Porsche is ditching diesel for good.
The automaker announced Sunday that it would focus on hybrid and electric technology and will no longer make diesel-powered vehicles.
The announcement comes five months after a senior manager at Porsche in Germany was arrested in connection with an investigation into diesel emissions rigging by Porsche's parent company, Volkswagen.
Just 12% of Porsche's global sales came from diesel cars in 2017. The company hasn't had a diesel car in its portfolio since February and hasn't offered a diesel model in the United States since November of 2015, a Porsche spokesperson told CNN.
Porsche said in a press release that demand for electric and hybrid vehicles has soared, but the market for diesel is shrinking.
"Due to this change in conditions, the company has decided to no longer offer diesel propulsion in future," the company said.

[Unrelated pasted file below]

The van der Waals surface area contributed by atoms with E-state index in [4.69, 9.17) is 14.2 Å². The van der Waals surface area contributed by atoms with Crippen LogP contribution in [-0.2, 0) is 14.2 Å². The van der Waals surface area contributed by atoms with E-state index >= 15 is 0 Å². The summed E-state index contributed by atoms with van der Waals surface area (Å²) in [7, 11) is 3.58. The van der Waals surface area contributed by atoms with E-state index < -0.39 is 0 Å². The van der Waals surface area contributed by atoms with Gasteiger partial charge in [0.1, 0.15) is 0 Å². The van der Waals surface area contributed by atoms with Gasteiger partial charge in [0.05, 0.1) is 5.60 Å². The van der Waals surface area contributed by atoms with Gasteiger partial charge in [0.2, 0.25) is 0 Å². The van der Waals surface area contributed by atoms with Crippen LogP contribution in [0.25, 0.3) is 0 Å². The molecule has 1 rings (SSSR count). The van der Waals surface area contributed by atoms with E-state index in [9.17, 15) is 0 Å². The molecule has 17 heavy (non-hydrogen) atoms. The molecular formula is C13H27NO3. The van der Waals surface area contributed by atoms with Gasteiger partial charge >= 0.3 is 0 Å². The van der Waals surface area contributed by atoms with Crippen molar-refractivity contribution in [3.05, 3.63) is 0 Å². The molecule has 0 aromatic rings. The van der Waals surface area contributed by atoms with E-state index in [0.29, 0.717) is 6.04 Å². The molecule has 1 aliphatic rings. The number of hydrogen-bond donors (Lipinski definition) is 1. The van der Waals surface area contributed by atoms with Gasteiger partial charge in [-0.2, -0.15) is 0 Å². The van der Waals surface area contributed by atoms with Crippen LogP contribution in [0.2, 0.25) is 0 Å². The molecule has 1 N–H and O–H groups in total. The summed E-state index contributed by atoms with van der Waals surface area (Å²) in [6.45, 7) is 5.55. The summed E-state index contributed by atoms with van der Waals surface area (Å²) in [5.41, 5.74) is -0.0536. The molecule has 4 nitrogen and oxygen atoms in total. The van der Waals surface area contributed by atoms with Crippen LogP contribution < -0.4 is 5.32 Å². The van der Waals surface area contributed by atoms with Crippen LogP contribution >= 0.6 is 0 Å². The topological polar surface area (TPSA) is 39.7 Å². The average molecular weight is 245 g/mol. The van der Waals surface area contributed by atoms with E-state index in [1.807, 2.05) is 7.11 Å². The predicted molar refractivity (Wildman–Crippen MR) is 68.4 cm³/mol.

Oliver Blume, chief executive of Porsche AG, said in a statement that Porsche "is not demonizing diesel."
"It is, and will remain, an important propulsion technology. We as a sports car manufacturer, however, for whom diesel has always played a secondary role, have come to the conclusion that we would like our future to be diesel-free," he said.
Diesel has never been a major part of Porsche's portfolio. The automaker offered diesel versions of some of its four-door models, but the company has stuck to gasoline for its sports cars.
In its press release, Porsche touted the introduction of the Taycan, the brand's first all-electric model that will compete with Tesla in the luxury EV market. The Taycan will debut in 2019.
"By 2025, every second new Porsche vehicle could have an electric drive -- either hybrid or purely electric," the company said.
Volkswagen became the center of an explosive scandal about two years ago for rigging diesel cars to cheat environmental regulation tests. It led to the ouster of its CEO and a string of legal battles in the United States and abroad.
—Peter Valdes-Dapena contributed to this report.